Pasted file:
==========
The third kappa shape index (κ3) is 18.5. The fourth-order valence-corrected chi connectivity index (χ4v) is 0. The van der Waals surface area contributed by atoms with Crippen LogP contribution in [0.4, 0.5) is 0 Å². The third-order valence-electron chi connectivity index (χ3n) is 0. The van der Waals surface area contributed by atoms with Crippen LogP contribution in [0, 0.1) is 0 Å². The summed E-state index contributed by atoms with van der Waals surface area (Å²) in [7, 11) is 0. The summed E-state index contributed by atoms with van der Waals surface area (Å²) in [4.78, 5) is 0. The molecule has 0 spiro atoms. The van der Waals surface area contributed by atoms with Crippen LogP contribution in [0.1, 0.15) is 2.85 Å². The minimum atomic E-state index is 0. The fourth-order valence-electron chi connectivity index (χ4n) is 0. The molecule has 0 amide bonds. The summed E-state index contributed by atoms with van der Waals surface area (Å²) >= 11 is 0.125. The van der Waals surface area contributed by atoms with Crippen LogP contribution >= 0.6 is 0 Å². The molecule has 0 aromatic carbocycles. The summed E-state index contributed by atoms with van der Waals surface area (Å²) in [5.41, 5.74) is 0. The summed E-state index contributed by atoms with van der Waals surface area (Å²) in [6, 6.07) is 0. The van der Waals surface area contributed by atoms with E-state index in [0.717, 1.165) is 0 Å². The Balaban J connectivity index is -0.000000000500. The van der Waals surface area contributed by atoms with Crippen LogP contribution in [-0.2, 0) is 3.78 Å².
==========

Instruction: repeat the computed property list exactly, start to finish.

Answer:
The third kappa shape index (κ3) is 18.5. The fourth-order valence-corrected chi connectivity index (χ4v) is 0. The van der Waals surface area contributed by atoms with Crippen LogP contribution in [0.4, 0.5) is 0 Å². The third-order valence-electron chi connectivity index (χ3n) is 0. The van der Waals surface area contributed by atoms with Crippen LogP contribution in [0, 0.1) is 0 Å². The summed E-state index contributed by atoms with van der Waals surface area (Å²) in [7, 11) is 0. The summed E-state index contributed by atoms with van der Waals surface area (Å²) in [4.78, 5) is 0. The molecule has 0 spiro atoms. The van der Waals surface area contributed by atoms with Crippen LogP contribution in [0.1, 0.15) is 2.85 Å². The minimum atomic E-state index is 0. The fourth-order valence-electron chi connectivity index (χ4n) is 0. The molecule has 0 amide bonds. The summed E-state index contributed by atoms with van der Waals surface area (Å²) >= 11 is 0.125. The van der Waals surface area contributed by atoms with Crippen LogP contribution >= 0.6 is 0 Å². The molecule has 0 aromatic carbocycles. The summed E-state index contributed by atoms with van der Waals surface area (Å²) in [5.41, 5.74) is 0. The summed E-state index contributed by atoms with van der Waals surface area (Å²) in [6, 6.07) is 0. The van der Waals surface area contributed by atoms with E-state index in [0.717, 1.165) is 0 Å². The Balaban J connectivity index is -0.000000000500. The van der Waals surface area contributed by atoms with Crippen LogP contribution in [-0.2, 0) is 3.78 Å².